How to Protect Your Mental Health

anxiety, depression, stress, mental health
A mental breakdown can be the breakthrough that you need, but it’s far better to protect your mental health in the first place.

A counsellor once told me that a breakdown is often a breakthrough, and she was right. For me, it took away all the things that were really stressing me out and it made realise that I wasn’t superhuman after all. I had pushed myself for years. Long hours, a stressful job that I didn’t really like, and forever trying to move onwards and upwards, eventually took its toll on me and I ended up in a psychiatric hospital.

Your mind can only take so much and, just like your body, you need to take care of it. The pace at which we all live life today puts an immense strain on us, so don’t let it get of control and get the better of you. A breakdown may well be a way to breakthrough, but there are better, and far less drastic, ways that you can get your life under control. Here are ten easy ways that you can protect your mental health. You probably know them to be true already, but I wonder if you actually put any of them into practice?

1. If something can’t be done, then say so
Don’t be afraid to say that something can’t be done in the timescale given, or that you can’t do something without help. Working through the night to get a job finished will get you a pat on the back, but it won’t do your health any good. It will also mean that the same will be expected of you the next time, so you will never escape from burning the midnight oil, or working all through the weekends.

2. Don’t abuse substances to keep you going
Alcohol will calm your nerves and give you a bit of Dutch courage, and coffee will keep you going through the night. Before you know it, though, you will need alcohol to get to sleep, you will need coffee to wake you up, and you will need recreational drugs to have a good time. Remember; caffeine is a stimulant that can cause anxiety, Alcohol is a depressant, and recreational drugs can cause paranoia. Quite obviously, overuse of any of them is not going to be good for your mental health.

3. Don’t start skipping meals
You need food to fuel your mind and your body, so don’t start skipping meals, because it will make you even more susceptible to stress, anxiety and depression. I know how it goes. You get up too early to eat breakfast, you skip lunch because you don’t have the time, and you get home so late the only thing you have time for is fast food. You don’ need telling that this won’t do you any good. Do you?

4. Make time for friends and family
It’s not just that you don’t want to have your kids saying that their dad was never there for them, it’s also important for your own wellbeing to chill out with friends and family sometimes. Talking to other people gives you other perspectives on things and, if you are feeling the strain, talking about it can really help.

5. Take those holidays
Did you know that studies have proven that people who take regular holidays live for longer and are less likely to suffer from depression? It’s not rocket science really, but when was the last time you took a proper holiday, and you didn’t take any work with you? You are actually far more productive after a holiday and the same applies to taking short breaks during the day too. Switch off and give your brain a chance to rest; it needs it.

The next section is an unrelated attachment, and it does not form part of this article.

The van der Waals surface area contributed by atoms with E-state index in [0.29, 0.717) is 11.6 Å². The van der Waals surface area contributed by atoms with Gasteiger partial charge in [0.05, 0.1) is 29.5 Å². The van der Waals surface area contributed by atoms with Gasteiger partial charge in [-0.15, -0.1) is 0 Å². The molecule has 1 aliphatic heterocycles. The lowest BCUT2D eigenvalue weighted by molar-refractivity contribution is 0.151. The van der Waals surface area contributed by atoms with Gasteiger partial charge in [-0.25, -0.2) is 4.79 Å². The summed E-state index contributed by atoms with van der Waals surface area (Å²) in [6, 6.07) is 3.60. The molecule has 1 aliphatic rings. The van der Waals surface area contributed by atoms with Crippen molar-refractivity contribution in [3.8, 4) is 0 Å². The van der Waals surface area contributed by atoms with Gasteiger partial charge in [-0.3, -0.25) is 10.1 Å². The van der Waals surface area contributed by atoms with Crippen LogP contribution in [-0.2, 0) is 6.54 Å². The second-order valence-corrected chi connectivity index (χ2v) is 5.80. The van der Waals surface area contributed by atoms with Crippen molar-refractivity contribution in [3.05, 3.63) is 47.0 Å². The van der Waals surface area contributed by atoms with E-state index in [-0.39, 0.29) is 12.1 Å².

6. Get your sleep
When you are tired you make mistakes, you take bad decisions, and that will just lead to more stress. Get into a regular sleep pattern and make sure that you get your eight hours of sleep every night. Everything can seem to be a lot worse than it really is when you haven’t had enough sleep and that’s when things can begin to build up in your mind.

7. Understand that your mind can exaggerate things
Is your world really going to tumble down around your ears if you don’t make that next sale, or you miss that next deadline? Don’t assume the worst will always happen, because it probably won’t. Look at the facts and think about what is most likely to happen. Keep things in perspective and remember what is really important in your life.

8. Don’t keep your emotions all to yourself
Big boys don’t cry, they don’t say they are scared and they never ever admit that they might need help. If you can’t talk to your wife, then talk to a friend, if you can’t talk to a friend then talk to a counsellor. If things are getting on top of you then talk to someone about it. The biggest breakthrough that I had when I was admitted to psychiatric hospital was that I could actually talk about how I was feeling. Don’t leave it that long before you open up to someone.

9. Do the things that make you happy
Don’t do what you think other people expect of you, do the things that will make you happy. Think very hard if you are doing a job you hate, just because it pays a lot of money. Flashy cars and big houses are great to have. Who doesn’t enjoy the finer things in life? You need to find a balance though, so that you can actually enjoy the things that you have worked so hard for.

10. Ask for help if you need it
You do know when the strain is getting too much, but who wants to admit to having a mental problem? Even though most people would rather pretend that mental health issues don’t exist, one in four adults in the UK will suffer from a mental health problem at some time in their lives. Don’t try and be the big man and struggle through it on your own. Visit your doctor and ask for help. There is no shame in it, it’s just an illness like any other. Make your breakthrough being honest with yourself, instead of waiting for the breakdown.

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